Such clubs served as both cultural hubs and musical melting pots, allowing diversity — musical or otherwise — rarely matched elsewhere in the south. And though the West Side Sound never enjoyed the widespread popularity of genres like Motown, its legacy still lives on with modern groups exploring and emulating the older styles, and younger fans collecting and holding on to this part of their history.
“My interpretation of that,” Mendoza said, “is folks wanting to know better their history, have an understanding of their identity and an appreciation of the fact that they come from folks that have really contributed musically.”
This is where “The West Side Sound Oral History Project” comes into play. Part interviews and oral history collection, part archive of photos and recordings, and part curated exhibit, the project aims to document and display the community history involved.
“It’s not only to document it,” Gonzáles explained, “[it’s] having it somewhere where people can go and have access to it, especially young people … so they can go and learn and see themselves and also see that research is not only something that you get out of books, but it’s in our community.”
To this end, Mendoza and Gonzáles are partnering with community members Jaime Macias and Norberto “Geremy” Landin. Macias is the owner of Jaime’s Place, a bar located in the heart of the West Side that aims “to serve as a gathering place for the Barrio and Beyond.” Jaime’s Place provides a space for education, community and advocacy, serving as a community hub, music venue and recording space for local musicians. Jaime’s Place will also host the project’s culminating event and multimedia exhibits.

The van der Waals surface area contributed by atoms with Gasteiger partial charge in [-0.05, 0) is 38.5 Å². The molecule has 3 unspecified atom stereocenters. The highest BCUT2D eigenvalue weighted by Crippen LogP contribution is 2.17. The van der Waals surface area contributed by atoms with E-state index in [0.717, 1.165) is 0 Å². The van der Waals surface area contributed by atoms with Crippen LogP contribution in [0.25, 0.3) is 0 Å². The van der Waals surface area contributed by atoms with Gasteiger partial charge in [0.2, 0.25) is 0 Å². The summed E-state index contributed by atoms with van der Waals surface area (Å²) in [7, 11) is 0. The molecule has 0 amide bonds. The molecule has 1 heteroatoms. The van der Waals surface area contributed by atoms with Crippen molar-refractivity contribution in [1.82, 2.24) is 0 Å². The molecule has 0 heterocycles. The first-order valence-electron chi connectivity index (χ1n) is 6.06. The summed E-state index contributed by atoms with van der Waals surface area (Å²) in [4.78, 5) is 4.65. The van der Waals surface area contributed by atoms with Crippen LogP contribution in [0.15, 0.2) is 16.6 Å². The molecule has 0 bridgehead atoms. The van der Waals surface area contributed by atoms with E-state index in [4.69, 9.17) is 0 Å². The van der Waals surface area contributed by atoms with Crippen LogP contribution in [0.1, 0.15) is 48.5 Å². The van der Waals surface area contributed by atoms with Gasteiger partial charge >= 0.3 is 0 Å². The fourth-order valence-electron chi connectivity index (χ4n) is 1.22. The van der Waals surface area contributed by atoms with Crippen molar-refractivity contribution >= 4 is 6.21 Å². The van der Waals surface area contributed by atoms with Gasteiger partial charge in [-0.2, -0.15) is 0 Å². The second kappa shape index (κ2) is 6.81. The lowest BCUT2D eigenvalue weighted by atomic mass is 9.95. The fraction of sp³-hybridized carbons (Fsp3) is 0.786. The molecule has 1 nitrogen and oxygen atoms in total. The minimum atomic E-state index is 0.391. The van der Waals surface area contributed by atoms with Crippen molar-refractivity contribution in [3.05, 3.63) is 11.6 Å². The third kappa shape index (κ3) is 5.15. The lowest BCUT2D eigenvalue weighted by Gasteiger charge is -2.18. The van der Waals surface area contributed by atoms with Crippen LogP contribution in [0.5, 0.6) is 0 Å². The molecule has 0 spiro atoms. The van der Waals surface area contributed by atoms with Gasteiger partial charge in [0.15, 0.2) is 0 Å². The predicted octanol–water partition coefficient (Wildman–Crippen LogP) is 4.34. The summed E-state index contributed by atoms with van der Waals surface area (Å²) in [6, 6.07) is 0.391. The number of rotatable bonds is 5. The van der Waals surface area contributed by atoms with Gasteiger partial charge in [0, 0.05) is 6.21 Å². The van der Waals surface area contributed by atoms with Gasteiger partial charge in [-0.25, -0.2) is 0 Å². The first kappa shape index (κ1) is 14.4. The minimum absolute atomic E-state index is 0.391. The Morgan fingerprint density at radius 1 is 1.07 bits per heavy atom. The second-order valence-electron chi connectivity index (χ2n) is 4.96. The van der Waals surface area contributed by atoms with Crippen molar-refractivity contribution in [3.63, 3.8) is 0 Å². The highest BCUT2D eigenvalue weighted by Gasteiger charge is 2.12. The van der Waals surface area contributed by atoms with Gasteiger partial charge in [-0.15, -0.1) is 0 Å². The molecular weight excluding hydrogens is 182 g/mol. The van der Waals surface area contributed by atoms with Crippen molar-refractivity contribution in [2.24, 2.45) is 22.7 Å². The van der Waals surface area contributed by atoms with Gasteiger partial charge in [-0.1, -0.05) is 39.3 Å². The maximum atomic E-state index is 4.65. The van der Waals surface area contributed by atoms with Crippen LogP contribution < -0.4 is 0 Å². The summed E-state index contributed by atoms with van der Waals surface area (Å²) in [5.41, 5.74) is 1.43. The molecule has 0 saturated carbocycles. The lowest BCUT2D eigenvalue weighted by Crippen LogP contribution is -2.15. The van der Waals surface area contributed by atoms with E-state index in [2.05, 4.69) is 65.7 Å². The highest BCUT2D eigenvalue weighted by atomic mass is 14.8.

The researchers are also partnering with Landin, who is involved with local politics and passionate about San Antonio history.
He’s very much invested in documenting the history of our community, listening to our community through his work as the Director of Equity & Social Advocacy with Bexar County, but then also finding ways to explore the musical contributions of San Antonio,” Mendoza said.
While Mendoza and Gonzáles are excited to have community partners on board, they also recognize the university’s place in a project like this.